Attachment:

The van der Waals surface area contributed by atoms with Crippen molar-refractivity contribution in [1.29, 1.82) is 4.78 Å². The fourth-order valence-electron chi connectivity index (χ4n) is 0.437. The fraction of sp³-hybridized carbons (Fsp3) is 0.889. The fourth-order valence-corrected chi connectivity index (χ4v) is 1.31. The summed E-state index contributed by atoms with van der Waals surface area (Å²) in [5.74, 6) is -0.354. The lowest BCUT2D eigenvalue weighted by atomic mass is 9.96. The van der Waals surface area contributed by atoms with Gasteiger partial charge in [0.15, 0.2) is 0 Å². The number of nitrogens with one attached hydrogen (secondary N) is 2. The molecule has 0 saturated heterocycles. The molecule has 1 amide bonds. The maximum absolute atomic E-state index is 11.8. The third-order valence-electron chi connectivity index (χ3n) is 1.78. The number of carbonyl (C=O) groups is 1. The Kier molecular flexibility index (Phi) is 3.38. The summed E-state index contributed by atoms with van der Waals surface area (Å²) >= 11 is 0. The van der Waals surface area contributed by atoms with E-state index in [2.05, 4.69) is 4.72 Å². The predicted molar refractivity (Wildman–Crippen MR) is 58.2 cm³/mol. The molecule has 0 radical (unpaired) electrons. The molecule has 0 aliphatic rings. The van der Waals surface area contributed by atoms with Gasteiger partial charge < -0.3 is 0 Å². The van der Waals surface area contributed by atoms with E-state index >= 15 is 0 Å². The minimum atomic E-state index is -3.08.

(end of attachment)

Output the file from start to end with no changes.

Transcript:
The van der Waals surface area contributed by atoms with Crippen molar-refractivity contribution in [1.29, 1.82) is 4.78 Å². The fourth-order valence-electron chi connectivity index (χ4n) is 0.437. The fraction of sp³-hybridized carbons (Fsp3) is 0.889. The fourth-order valence-corrected chi connectivity index (χ4v) is 1.31. The summed E-state index contributed by atoms with van der Waals surface area (Å²) in [5.74, 6) is -0.354. The lowest BCUT2D eigenvalue weighted by atomic mass is 9.96. The van der Waals surface area contributed by atoms with Gasteiger partial charge in [0.15, 0.2) is 0 Å². The number of nitrogens with one attached hydrogen (secondary N) is 2. The molecule has 0 saturated heterocycles. The molecule has 1 amide bonds. The maximum absolute atomic E-state index is 11.8. The third-order valence-electron chi connectivity index (χ3n) is 1.78. The number of carbonyl (C=O) groups is 1. The Kier molecular flexibility index (Phi) is 3.38. The summed E-state index contributed by atoms with van der Waals surface area (Å²) >= 11 is 0. The van der Waals surface area contributed by atoms with E-state index in [2.05, 4.69) is 4.72 Å². The predicted molar refractivity (Wildman–Crippen MR) is 58.2 cm³/mol. The molecule has 0 radical (unpaired) electrons. The molecule has 0 aliphatic rings. The van der Waals surface area contributed by atoms with Gasteiger partial charge < -0.3 is 0 Å². The van der Waals surface area contributed by atoms with E-state index >= 15 is 0 Å². The minimum atomic E-state index is -3.08.